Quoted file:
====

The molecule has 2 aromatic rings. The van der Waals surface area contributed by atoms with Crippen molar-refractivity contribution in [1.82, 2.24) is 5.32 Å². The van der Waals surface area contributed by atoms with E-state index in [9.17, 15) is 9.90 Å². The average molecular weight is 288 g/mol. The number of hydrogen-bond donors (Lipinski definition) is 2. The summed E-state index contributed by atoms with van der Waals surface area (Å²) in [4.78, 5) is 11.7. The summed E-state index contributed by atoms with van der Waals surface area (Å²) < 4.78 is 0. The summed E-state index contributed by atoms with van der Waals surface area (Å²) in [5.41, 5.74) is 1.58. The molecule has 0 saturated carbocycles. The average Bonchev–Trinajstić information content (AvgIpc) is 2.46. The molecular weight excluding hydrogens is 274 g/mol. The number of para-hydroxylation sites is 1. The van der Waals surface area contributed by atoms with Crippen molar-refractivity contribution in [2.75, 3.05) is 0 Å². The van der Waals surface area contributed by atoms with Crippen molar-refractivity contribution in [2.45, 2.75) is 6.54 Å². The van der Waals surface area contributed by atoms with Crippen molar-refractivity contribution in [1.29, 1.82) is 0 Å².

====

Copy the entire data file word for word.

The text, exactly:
The molecule has 2 aromatic rings. The van der Waals surface area contributed by atoms with Crippen molar-refractivity contribution in [1.82, 2.24) is 5.32 Å². The van der Waals surface area contributed by atoms with E-state index in [9.17, 15) is 9.90 Å². The average molecular weight is 288 g/mol. The number of hydrogen-bond donors (Lipinski definition) is 2. The summed E-state index contributed by atoms with van der Waals surface area (Å²) in [4.78, 5) is 11.7. The summed E-state index contributed by atoms with van der Waals surface area (Å²) < 4.78 is 0. The summed E-state index contributed by atoms with van der Waals surface area (Å²) in [5.41, 5.74) is 1.58. The molecule has 0 saturated carbocycles. The average Bonchev–Trinajstić information content (AvgIpc) is 2.46. The molecular weight excluding hydrogens is 274 g/mol. The number of para-hydroxylation sites is 1. The van der Waals surface area contributed by atoms with Crippen molar-refractivity contribution in [2.75, 3.05) is 0 Å². The van der Waals surface area contributed by atoms with Crippen molar-refractivity contribution in [2.45, 2.75) is 6.54 Å². The van der Waals surface area contributed by atoms with Crippen molar-refractivity contribution in [1.29, 1.82) is 0 Å².